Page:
People Assign Higher Valuation to Present Goods versus Future Goods

As a rule, people assign higher valuation to present goods versus future goods. This means that present goods are valued at a premium relative to future goods. Here is why.

An individual who has just enough resources to keep himself alive is unlikely to lend or invest his paltry means. To this individual the cost of lending or investing is likely to be very high—it might even cost him his life if he were to consider lending part of his means. Therefore, under this condition he is unlikely to lend or invest even if offered a very high interest rate. We can also say that his time preference, i.e., his preference for the present over the future, is going to be extremely high.

Once, however, his wealth starts to expand, the cost of lending, or investing, starts to diminish. Allocating some of his wealth toward lending or investment is now going to undermine to a lesser extent our individual’s life and well-being. Consequently, it is quite likely that his time preference for the present versus the future will not be as high as before.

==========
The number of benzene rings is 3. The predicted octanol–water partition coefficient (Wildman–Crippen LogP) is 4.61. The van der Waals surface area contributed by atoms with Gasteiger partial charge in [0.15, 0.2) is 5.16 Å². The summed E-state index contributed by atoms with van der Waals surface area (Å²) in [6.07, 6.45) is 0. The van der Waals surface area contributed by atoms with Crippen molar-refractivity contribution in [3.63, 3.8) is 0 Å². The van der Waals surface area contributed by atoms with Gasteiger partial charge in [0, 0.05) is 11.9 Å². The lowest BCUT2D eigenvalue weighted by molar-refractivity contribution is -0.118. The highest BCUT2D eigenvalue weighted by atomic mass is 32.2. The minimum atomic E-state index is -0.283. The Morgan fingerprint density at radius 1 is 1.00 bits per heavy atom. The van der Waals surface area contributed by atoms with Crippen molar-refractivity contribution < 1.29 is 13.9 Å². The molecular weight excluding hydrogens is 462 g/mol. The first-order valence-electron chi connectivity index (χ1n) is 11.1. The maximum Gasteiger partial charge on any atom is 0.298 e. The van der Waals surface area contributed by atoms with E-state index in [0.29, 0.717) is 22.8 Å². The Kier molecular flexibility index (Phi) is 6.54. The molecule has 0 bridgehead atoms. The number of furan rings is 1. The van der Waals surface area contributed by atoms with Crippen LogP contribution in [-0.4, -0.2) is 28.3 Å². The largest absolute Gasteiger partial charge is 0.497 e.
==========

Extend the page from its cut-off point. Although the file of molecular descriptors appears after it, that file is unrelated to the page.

From this we can infer, all other things being equal, that anything that leads to an expansion in the real wealth of individuals gives rise to a decline in the interest rate, i.e., the lowering of the premium of present goods versus future goods—the lowering of the rate of time preference.

Conversely, factors that undermine real wealth expansion lead to a higher interest rate (i.e., to the increase in time preference).

According to Carl Menger:

To the extent that the maintenance of our lives depends on the satisfaction of our needs, guaranteeing the satisfaction of earlier needs must necessarily precede attention to later ones. And even where not our lives but merely our continuing well-being (above all our health) is dependent on command of a quantity of goods, the attainment of well-being in a nearer period is, as a rule, a prerequisite of well-being in a later period….All experience teaches that a present enjoyment or one in the near future usually appears more important to men than one of equal intensity at a more remote time in the future.1